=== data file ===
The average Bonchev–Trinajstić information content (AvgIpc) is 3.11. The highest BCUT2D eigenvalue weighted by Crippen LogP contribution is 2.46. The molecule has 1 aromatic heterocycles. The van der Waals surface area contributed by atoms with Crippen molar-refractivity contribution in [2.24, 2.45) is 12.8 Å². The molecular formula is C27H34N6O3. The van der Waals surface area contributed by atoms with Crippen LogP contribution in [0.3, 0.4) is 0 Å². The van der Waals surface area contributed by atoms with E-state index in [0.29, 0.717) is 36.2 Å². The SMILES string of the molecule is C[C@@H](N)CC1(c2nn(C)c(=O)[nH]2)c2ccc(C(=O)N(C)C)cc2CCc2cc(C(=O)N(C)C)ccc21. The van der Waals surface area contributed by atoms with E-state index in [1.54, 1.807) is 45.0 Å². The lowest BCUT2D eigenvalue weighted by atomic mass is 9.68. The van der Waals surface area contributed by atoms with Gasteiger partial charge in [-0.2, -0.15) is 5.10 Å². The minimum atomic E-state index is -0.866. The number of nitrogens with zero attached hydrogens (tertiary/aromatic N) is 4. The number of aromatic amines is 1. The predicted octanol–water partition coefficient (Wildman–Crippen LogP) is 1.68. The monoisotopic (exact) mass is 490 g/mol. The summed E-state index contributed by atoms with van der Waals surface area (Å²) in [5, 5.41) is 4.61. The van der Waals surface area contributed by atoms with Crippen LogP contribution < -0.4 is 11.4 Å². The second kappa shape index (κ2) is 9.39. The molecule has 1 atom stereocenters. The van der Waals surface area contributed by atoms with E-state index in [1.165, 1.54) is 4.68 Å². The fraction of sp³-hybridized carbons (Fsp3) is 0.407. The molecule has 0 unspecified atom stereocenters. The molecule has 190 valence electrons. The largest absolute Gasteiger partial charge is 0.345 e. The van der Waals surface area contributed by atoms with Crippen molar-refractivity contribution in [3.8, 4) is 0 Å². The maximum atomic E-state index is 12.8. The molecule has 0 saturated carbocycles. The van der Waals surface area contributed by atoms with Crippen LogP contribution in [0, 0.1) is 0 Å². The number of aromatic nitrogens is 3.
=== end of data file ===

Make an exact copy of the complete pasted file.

The average Bonchev–Trinajstić information content (AvgIpc) is 3.11. The highest BCUT2D eigenvalue weighted by Crippen LogP contribution is 2.46. The molecule has 1 aromatic heterocycles. The van der Waals surface area contributed by atoms with Crippen molar-refractivity contribution in [2.24, 2.45) is 12.8 Å². The molecular formula is C27H34N6O3. The van der Waals surface area contributed by atoms with Crippen LogP contribution in [0.3, 0.4) is 0 Å². The van der Waals surface area contributed by atoms with E-state index in [0.29, 0.717) is 36.2 Å². The SMILES string of the molecule is C[C@@H](N)CC1(c2nn(C)c(=O)[nH]2)c2ccc(C(=O)N(C)C)cc2CCc2cc(C(=O)N(C)C)ccc21. The van der Waals surface area contributed by atoms with E-state index in [1.54, 1.807) is 45.0 Å². The lowest BCUT2D eigenvalue weighted by atomic mass is 9.68. The van der Waals surface area contributed by atoms with Gasteiger partial charge in [-0.2, -0.15) is 5.10 Å². The minimum atomic E-state index is -0.866. The number of nitrogens with zero attached hydrogens (tertiary/aromatic N) is 4. The number of aromatic amines is 1. The predicted octanol–water partition coefficient (Wildman–Crippen LogP) is 1.68. The monoisotopic (exact) mass is 490 g/mol. The summed E-state index contributed by atoms with van der Waals surface area (Å²) in [5, 5.41) is 4.61. The van der Waals surface area contributed by atoms with Crippen LogP contribution < -0.4 is 11.4 Å². The second kappa shape index (κ2) is 9.39. The molecule has 1 atom stereocenters. The van der Waals surface area contributed by atoms with E-state index in [1.165, 1.54) is 4.68 Å². The fraction of sp³-hybridized carbons (Fsp3) is 0.407. The molecule has 0 unspecified atom stereocenters. The molecule has 190 valence electrons. The largest absolute Gasteiger partial charge is 0.345 e. The van der Waals surface area contributed by atoms with Crippen molar-refractivity contribution in [3.8, 4) is 0 Å². The maximum atomic E-state index is 12.8. The molecule has 0 saturated carbocycles. The van der Waals surface area contributed by atoms with Crippen LogP contribution in [0, 0.1) is 0 Å². The number of aromatic nitrogens is 3.